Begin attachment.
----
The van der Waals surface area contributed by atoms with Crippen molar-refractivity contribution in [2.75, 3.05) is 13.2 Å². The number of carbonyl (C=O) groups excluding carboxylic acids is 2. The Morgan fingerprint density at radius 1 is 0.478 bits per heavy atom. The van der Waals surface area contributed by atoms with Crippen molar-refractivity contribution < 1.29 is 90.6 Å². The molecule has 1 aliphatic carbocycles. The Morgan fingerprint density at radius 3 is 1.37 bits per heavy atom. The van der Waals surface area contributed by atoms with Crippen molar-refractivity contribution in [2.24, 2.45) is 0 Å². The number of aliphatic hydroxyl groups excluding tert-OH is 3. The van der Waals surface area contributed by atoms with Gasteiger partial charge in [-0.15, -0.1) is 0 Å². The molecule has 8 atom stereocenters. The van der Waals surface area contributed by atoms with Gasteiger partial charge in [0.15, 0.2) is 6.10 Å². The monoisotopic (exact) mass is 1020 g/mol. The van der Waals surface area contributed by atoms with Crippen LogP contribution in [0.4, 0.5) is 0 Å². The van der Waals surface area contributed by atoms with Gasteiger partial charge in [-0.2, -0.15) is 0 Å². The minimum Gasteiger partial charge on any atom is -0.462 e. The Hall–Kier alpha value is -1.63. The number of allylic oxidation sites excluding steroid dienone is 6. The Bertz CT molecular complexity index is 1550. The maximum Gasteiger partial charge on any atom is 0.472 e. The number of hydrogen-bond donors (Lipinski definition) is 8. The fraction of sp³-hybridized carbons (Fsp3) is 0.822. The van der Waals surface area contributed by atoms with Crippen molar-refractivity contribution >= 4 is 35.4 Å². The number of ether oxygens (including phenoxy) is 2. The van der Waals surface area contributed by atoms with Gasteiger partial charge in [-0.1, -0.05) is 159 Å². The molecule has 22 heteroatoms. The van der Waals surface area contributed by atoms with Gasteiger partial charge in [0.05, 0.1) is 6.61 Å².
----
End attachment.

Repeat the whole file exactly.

The van der Waals surface area contributed by atoms with Crippen molar-refractivity contribution in [2.75, 3.05) is 13.2 Å². The number of carbonyl (C=O) groups excluding carboxylic acids is 2. The Morgan fingerprint density at radius 1 is 0.478 bits per heavy atom. The van der Waals surface area contributed by atoms with Crippen molar-refractivity contribution < 1.29 is 90.6 Å². The molecule has 1 aliphatic carbocycles. The Morgan fingerprint density at radius 3 is 1.37 bits per heavy atom. The van der Waals surface area contributed by atoms with Crippen molar-refractivity contribution in [2.24, 2.45) is 0 Å². The number of aliphatic hydroxyl groups excluding tert-OH is 3. The van der Waals surface area contributed by atoms with Gasteiger partial charge in [-0.15, -0.1) is 0 Å². The molecule has 8 atom stereocenters. The van der Waals surface area contributed by atoms with Gasteiger partial charge in [0.15, 0.2) is 6.10 Å². The monoisotopic (exact) mass is 1020 g/mol. The van der Waals surface area contributed by atoms with Crippen LogP contribution in [0.4, 0.5) is 0 Å². The van der Waals surface area contributed by atoms with Gasteiger partial charge in [-0.2, -0.15) is 0 Å². The minimum Gasteiger partial charge on any atom is -0.462 e. The Hall–Kier alpha value is -1.63. The number of allylic oxidation sites excluding steroid dienone is 6. The Bertz CT molecular complexity index is 1550. The maximum Gasteiger partial charge on any atom is 0.472 e. The number of hydrogen-bond donors (Lipinski definition) is 8. The fraction of sp³-hybridized carbons (Fsp3) is 0.822. The van der Waals surface area contributed by atoms with Crippen molar-refractivity contribution >= 4 is 35.4 Å². The number of ether oxygens (including phenoxy) is 2. The van der Waals surface area contributed by atoms with Gasteiger partial charge in [-0.1, -0.05) is 159 Å². The molecule has 22 heteroatoms. The van der Waals surface area contributed by atoms with Gasteiger partial charge in [0.05, 0.1) is 6.61 Å².